Problems of degradation of urbans rivers and stream are well-known, and rivers are flooding across the nation make this issue more urgent. ‘Working Water’ is a call to action to those who influence the built environment about the importance and opportunities of designing systemically with water
Set within the high elevation windswept grassland of Southwest Colorado, the 220-acre property is surrounded by expansive views to Telluride’s most iconic peaks and rolling vistas. An existing residence in a neighborhood that had been subdivided with intrusive earthwork, the challenge was to return the property to its natural, resilient character within a myriad of site and environmental hurdles. The project aims to not only understand, but respect the larger scale environmental factors such as elevation, weather and wildlife that contribute to the ecosystem of the landscape. The design mirrored natural riparian systems to restore two ponds, distill the palette of formal and native plantings around the residence, and create authentic amenity spaces that complement the experience of a luxurious residence in the west. A true collaboration between client, design team and contractor, the landscape and ecological specialists maintained an adaptable process over the course of several years to bring the property back to its ecological integrity.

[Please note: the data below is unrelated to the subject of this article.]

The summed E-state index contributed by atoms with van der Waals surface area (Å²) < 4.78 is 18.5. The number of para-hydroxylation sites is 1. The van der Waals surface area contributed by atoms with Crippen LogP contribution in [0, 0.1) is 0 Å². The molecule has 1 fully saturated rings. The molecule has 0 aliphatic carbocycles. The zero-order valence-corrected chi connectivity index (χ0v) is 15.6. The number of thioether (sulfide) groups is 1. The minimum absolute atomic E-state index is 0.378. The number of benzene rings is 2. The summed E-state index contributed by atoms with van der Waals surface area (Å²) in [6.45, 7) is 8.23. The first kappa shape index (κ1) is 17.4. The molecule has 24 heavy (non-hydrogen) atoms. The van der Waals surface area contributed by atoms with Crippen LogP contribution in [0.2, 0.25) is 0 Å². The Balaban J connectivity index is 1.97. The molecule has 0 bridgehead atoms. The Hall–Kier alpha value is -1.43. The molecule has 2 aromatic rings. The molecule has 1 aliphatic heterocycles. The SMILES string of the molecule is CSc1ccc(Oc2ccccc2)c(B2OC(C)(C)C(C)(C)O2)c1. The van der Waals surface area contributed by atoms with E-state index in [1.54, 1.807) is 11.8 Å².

In 2010, the Roaring Fork Transportation Authority (RFTA), received a Federal Transit Administration (FTA) Very Small Starts Grant to implement the first and only rural Bus Rapid Transit (BRT) in the country. Extending over 40 miles in the Roaring Fork Valley and connecting communities from Glenwood Springs to Aspen, the system encompasses seven political jurisdictions and three USDA plant hardiness zones.